Be on alert for this bug

January 24, 2006

ANNAPOLIS - An unusual insect has been designated Maryland's "Invader of the Month" - not because it's been seen here yet, but because it hasn't.

The Sirex noctilio, a wood boring wasp new to the United States was identified last February by Dr. Richard Hoebeke after it was collected in a September 2004 forest survey trap sample from Fulton, N.Y.

The wasp is known to be a serious pest in South America, Australia, New Zealand and South Africa, attacking and infecting pine forests, the Maryland Department of Agriculture said last week.

Officials of the department's Forest Pest Management Section are asking area residents to be on the lookout for the insect. "Early detection and intervention is the key to success," MDA said in a news release.


"Although there are several other horntails in our area, any suspicious insect should be caught, kept and sent to an entomologist for identification," MDA said. "If you find any insect of concern, contact Dick Bean, entomologist, at MDA at 1-410-841-5920.

MDA said an ongoing survey in New York has so far turned up 85 adults and larvae from within a 40-mile radius from the initial find.

The wasp "should be able to thrive anywhere in North America where there are pine forests. ...Like many other wood boring insects, S. noctilio tends to favor stressed trees, but it also attacks and kills apparently healthy trees as its populations grow. It has been known to kill up to 80 percent of the trees in stands of North American pine species grown in plantations in South America.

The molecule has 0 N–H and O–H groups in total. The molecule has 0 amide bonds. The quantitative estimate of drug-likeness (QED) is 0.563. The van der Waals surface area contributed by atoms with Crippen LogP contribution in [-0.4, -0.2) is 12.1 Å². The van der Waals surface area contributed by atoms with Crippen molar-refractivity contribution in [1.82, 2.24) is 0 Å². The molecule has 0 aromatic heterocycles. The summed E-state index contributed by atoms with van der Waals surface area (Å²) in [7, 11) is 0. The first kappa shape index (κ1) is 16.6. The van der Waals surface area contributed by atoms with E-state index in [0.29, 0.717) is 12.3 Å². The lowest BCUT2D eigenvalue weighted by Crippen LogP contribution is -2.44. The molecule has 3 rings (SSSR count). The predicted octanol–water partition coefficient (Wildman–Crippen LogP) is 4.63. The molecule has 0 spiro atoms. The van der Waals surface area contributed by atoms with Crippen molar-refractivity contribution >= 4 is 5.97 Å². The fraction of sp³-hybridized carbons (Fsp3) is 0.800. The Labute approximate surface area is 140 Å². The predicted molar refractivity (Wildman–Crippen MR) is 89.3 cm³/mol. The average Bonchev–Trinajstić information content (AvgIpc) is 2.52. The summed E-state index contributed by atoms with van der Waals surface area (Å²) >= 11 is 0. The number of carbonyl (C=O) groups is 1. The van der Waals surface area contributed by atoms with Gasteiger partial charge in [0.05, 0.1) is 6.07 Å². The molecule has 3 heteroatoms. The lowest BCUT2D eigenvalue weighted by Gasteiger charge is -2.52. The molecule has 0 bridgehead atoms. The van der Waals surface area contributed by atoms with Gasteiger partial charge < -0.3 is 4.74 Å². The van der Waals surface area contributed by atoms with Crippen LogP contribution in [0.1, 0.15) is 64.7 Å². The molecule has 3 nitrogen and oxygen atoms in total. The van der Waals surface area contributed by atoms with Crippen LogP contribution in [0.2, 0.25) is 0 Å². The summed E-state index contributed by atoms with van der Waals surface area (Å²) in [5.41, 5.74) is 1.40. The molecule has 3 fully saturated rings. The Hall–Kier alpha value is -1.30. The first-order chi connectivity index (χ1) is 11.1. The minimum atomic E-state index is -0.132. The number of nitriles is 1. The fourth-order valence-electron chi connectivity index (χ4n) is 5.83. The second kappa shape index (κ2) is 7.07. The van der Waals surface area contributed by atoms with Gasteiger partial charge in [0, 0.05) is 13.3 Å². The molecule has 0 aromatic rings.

"The main reason it is such a threat is because as the female horntail inserts its eggs in trees, it also inoculates the wood with a fungus," MDA said. As the fungus grows, it serves as food for the wasp larvae and "can also rapidly kill the trees," MDA said.

"Once she emerges, the large female wasp is a strong flyer - as far as 100 miles - and infestations in other countries expand 5 to 15 miles per year."

The New York discovery has federal and state officials concerned and planning to survey more intensively in other nearby states, MDA said.

Scientists are looking for parasites and predators to combat this serious threat. A parasitic nematode being used in Australia has shown promise. Also, efforts are underway to develop better lures and trapping methods to detect its presence earlier in new infestations.

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